This post comes from Moshe Cohen
In my working paper Revisiting Corporate Governance Regulation: Firm Heterogeneity and the Market for Corporate Domicile, which I recently presented at the Law, Economics and Organizations Workshop here at Harvard Law School, I use a discrete choice framework to analyze state design and firm choice of the implications of incorporation: corporate governance laws, corporate taxes and court structure.
In order to exploit the information revealed in the preferences displayed by the different firms, a novel dataset with firm and incorporation characteristics is assembled and then a random coefficient discrete choice model is specified. In the model, incorporation is treated as a “product” that the states design, differentiated along all of the dimensions of the implications of incorporation, including the discrete “price”—the tax implications incorporation imposes on each firm. In every one year period, each heterogeneous firm chooses its preferred “product” by choosing to incorporate, to remain incorporated, or to reincorporate in one of the 51 US jurisdictions. Firms are decomposed into their ownership patterns, director characteristics, industry concentration, financial profiles, the geographical location of their headquarter states, and the residual unobservable dimensions of heterogeneity within them. The choice of incorporation state is seen to be made based on the preferences—resulting from these dimensions of firm heterogeneity—for the laws, court characteristics and taxes that makeup the incorporation implications.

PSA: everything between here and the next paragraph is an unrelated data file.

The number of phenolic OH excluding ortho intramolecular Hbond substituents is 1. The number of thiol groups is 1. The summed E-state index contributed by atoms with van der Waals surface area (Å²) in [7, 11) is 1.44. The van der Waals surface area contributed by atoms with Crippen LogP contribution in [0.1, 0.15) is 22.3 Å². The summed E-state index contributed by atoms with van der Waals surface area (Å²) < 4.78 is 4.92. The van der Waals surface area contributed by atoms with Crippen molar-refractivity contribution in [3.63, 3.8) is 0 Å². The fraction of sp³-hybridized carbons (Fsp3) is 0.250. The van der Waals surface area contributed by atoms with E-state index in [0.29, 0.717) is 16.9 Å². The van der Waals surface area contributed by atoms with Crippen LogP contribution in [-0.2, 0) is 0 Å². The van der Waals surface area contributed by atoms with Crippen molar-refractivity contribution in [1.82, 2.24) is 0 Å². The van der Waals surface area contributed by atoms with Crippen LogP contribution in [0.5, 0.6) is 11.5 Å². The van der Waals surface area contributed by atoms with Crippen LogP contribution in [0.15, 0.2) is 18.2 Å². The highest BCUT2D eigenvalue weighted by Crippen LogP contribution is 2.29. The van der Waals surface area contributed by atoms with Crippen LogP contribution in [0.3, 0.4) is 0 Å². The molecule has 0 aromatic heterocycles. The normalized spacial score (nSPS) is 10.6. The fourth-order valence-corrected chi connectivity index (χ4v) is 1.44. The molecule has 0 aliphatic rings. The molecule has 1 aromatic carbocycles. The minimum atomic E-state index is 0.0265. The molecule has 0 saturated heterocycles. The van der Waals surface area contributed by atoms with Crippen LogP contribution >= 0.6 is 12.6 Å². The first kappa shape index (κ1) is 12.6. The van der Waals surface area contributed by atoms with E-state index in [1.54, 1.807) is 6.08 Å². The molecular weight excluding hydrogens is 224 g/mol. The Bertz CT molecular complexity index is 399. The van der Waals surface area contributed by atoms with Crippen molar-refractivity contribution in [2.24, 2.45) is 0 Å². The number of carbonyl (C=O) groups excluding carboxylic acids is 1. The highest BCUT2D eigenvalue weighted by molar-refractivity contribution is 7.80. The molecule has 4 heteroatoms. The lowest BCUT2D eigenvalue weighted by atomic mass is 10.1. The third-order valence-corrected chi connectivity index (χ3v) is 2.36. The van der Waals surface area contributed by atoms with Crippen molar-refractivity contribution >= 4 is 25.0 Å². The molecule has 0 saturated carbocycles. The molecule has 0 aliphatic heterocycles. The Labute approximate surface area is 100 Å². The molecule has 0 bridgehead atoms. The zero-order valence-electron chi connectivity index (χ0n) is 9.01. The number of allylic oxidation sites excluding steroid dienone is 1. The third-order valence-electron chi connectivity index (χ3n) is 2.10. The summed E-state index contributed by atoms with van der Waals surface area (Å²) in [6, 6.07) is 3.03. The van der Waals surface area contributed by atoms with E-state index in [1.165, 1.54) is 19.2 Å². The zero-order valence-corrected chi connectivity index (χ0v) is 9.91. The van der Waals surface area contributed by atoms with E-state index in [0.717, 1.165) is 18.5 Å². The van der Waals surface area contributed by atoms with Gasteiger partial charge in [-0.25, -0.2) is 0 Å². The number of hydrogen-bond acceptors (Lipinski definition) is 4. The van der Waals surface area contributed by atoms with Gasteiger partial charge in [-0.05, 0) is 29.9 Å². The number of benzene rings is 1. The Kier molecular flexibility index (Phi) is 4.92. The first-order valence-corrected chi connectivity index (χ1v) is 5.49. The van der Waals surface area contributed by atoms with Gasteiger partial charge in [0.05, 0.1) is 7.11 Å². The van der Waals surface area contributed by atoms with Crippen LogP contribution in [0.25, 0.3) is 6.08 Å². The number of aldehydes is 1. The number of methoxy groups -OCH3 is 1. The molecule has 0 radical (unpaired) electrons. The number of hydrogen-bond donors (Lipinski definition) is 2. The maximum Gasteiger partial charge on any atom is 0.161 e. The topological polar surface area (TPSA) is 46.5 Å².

I find that all incorporation implications, the laws, the court characteristics and the incorporation taxes matter. I find that firms are very responsive to incorporation and franchise taxes. In addition, on average, firms like antitakeover statues, but, consistent with an agency story, firms with an institutional shareholder block and venture capital backed firms dislike them. On average, firms dislike mandatory governance statutes restricting managerial power and facilitating the representation of minority shareholders, but these laws are not as restrictive for the choice of firms in concentrated industries. All firms dislike well functioning courts, consistent with a litigation deterrence motive. The recovered firm preferences are then taken to the simulation of recently proposed federal reforms aimed at centralizing the domicile implications and restricting firm choice. They are also related to the documented differential returns earned by firms with better internal governance in the 1990s, as well as to other trading strategies that would have yielded abnormal returns in the 2000s.
The full paper is available for download here.